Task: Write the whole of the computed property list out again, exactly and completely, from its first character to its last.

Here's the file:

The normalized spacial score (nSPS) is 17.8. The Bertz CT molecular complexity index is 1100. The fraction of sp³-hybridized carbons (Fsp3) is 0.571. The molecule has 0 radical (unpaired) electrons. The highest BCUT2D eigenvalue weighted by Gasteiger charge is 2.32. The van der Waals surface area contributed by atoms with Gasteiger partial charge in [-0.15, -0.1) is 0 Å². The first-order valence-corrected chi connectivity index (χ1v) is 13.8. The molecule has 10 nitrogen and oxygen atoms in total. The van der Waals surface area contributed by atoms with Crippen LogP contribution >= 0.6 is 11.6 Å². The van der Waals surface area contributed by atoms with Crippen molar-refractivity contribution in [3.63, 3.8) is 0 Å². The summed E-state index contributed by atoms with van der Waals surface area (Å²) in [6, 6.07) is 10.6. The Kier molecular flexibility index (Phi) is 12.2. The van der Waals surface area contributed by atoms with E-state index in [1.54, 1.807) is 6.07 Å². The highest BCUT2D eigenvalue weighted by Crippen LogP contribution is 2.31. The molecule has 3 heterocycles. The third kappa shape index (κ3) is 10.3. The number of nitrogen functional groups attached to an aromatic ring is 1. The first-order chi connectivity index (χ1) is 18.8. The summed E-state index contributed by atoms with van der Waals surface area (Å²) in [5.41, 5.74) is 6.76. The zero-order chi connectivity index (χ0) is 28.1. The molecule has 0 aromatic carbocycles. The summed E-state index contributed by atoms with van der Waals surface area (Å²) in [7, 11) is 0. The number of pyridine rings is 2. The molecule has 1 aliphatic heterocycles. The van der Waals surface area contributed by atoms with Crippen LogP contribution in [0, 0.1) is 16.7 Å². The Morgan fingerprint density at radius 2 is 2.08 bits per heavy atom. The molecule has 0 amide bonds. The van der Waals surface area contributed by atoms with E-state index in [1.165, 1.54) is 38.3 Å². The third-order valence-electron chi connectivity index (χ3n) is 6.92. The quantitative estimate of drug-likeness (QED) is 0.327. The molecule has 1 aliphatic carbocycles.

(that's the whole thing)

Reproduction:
The normalized spacial score (nSPS) is 17.8. The Bertz CT molecular complexity index is 1100. The fraction of sp³-hybridized carbons (Fsp3) is 0.571. The molecule has 0 radical (unpaired) electrons. The highest BCUT2D eigenvalue weighted by Gasteiger charge is 2.32. The van der Waals surface area contributed by atoms with Gasteiger partial charge in [-0.15, -0.1) is 0 Å². The first-order valence-corrected chi connectivity index (χ1v) is 13.8. The molecule has 10 nitrogen and oxygen atoms in total. The van der Waals surface area contributed by atoms with Crippen LogP contribution >= 0.6 is 11.6 Å². The van der Waals surface area contributed by atoms with Crippen molar-refractivity contribution in [3.63, 3.8) is 0 Å². The summed E-state index contributed by atoms with van der Waals surface area (Å²) in [6, 6.07) is 10.6. The Kier molecular flexibility index (Phi) is 12.2. The van der Waals surface area contributed by atoms with E-state index in [1.54, 1.807) is 6.07 Å². The highest BCUT2D eigenvalue weighted by Crippen LogP contribution is 2.31. The molecule has 3 heterocycles. The third kappa shape index (κ3) is 10.3. The number of nitrogen functional groups attached to an aromatic ring is 1. The first-order chi connectivity index (χ1) is 18.8. The summed E-state index contributed by atoms with van der Waals surface area (Å²) in [5.41, 5.74) is 6.76. The zero-order chi connectivity index (χ0) is 28.1. The molecule has 0 aromatic carbocycles. The summed E-state index contributed by atoms with van der Waals surface area (Å²) in [7, 11) is 0. The number of pyridine rings is 2. The molecule has 1 aliphatic heterocycles. The van der Waals surface area contributed by atoms with Crippen LogP contribution in [0, 0.1) is 16.7 Å². The Morgan fingerprint density at radius 2 is 2.08 bits per heavy atom. The molecule has 0 amide bonds. The van der Waals surface area contributed by atoms with E-state index in [1.165, 1.54) is 38.3 Å². The third-order valence-electron chi connectivity index (χ3n) is 6.92. The quantitative estimate of drug-likeness (QED) is 0.327. The molecule has 1 aliphatic carbocycles.